With regards to the display, Asus packs a 15.6” HD anti-glare screen coupled with Asus’s exclusive technologies such as Splendid Video and Zero Bright Dot. The anti-glare feature is the first thing you notice when you power on the unit – it displays quite vivid colors and vibrancy but is also easy on the eye. All in all, a screen well done: you can look at it all day long and not get a headache.
The biggest issue I found was that there was an alarming amount of flex between the top cover and the screen. The top cover literally bends inwards at the slightest pressure.
The keyboard is quite comfortable to use; typing is not strained or tedious. If you’re the type of gamer who likes to frag noobs in the dark then you won’t have any worries because it’s illuminated as well; in a somewhat ferocious red. Illumination levels can be adjusted via the function keys on the laptop. The touch pad is ye average run of the mill pad with a subtle red illumination.
The mouse on the other hand felt thoroughly uncomfortable for me. Maybe because I use a SteelSeries mouse and I have got used to the feel of it; but in my opinion I would ditch the mouse and drop the price.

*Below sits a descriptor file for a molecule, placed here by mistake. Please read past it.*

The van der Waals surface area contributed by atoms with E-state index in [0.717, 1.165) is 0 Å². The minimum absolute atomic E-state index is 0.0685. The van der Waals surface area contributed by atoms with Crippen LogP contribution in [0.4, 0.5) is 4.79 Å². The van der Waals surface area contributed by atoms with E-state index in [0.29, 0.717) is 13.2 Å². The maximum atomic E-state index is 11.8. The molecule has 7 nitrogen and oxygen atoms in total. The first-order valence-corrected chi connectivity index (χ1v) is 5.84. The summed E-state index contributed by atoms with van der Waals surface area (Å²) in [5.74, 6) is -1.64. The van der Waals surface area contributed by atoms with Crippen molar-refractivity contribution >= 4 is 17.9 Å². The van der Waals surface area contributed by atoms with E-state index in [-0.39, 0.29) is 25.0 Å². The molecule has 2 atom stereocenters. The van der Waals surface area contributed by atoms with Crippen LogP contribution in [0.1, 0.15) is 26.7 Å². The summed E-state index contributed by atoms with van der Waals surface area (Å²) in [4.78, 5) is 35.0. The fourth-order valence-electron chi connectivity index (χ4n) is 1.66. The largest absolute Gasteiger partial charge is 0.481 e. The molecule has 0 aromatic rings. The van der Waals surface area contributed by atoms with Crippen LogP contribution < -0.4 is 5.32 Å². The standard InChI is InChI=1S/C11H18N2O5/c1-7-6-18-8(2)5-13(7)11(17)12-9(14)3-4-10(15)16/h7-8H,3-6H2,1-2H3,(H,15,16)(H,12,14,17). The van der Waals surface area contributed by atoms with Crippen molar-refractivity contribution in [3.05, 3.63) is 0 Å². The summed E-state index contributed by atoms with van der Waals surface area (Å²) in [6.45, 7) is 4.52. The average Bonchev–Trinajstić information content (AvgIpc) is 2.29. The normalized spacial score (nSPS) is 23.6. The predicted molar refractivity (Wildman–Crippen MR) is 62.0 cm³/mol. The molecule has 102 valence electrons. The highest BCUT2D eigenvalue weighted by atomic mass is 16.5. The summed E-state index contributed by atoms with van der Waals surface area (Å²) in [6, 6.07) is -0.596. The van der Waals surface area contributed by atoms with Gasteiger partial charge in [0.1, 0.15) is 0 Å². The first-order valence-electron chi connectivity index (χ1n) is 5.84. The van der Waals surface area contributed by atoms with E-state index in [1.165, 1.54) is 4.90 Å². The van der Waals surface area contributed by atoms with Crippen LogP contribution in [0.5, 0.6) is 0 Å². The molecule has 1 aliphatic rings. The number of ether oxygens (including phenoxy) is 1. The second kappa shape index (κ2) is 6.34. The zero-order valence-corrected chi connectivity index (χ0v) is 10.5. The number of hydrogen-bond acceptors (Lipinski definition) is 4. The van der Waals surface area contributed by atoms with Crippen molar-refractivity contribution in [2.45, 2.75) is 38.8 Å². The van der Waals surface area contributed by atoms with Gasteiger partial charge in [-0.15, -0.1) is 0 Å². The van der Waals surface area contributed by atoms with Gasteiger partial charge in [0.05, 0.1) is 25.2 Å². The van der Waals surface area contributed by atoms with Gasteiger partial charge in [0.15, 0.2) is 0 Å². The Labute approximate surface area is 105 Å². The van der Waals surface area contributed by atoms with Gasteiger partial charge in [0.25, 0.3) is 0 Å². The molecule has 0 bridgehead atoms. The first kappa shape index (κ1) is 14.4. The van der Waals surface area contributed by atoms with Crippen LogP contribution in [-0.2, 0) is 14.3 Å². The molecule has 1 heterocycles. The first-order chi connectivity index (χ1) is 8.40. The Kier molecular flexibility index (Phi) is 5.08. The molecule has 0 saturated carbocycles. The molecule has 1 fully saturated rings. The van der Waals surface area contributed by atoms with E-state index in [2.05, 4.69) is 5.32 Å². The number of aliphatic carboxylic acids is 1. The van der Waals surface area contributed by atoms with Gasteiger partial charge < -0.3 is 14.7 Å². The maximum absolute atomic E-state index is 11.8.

Inside the belly of the beast
Under the hood the G56 is powered by an Intel Core i7 4700HQ at 2.4GHz with a turbo boost of up to 3.4GHz and backed up by 8GB of DDR3 RAM, expandable up to 16GB. Needless to say, it has all the power you would need to game all day long. The unit also does a decent job of keeping things cool whilst being virtually silent during the heat of battle (pun intended).
Graphics-wise the unit consists of an Intel HD4600 graphics chip as well as a discrete Nvidia GeForce GTX850M with variants of 2GB or 4GB.
The newer Maxwell chip is the replacement for the previous generation Kepler based chip and as such performs almost on par or slightly better. But is it enough? The ’50Ms are entry-level graphics, for a gamer, and that hasn’t changed.
Overall, the graphics were a letdown for me, especially considering the price you pay. For example, the MSI GE60 laptop packs an almost exact set of specs but with a more powerful graphics chip: an Nvidia GeForce GTX 860M. Whilst the G56 has an 850M bear in mind that it is a GDDR3 variant as opposed to the MSI GE60 which packs a GDDR5 version of the 860M.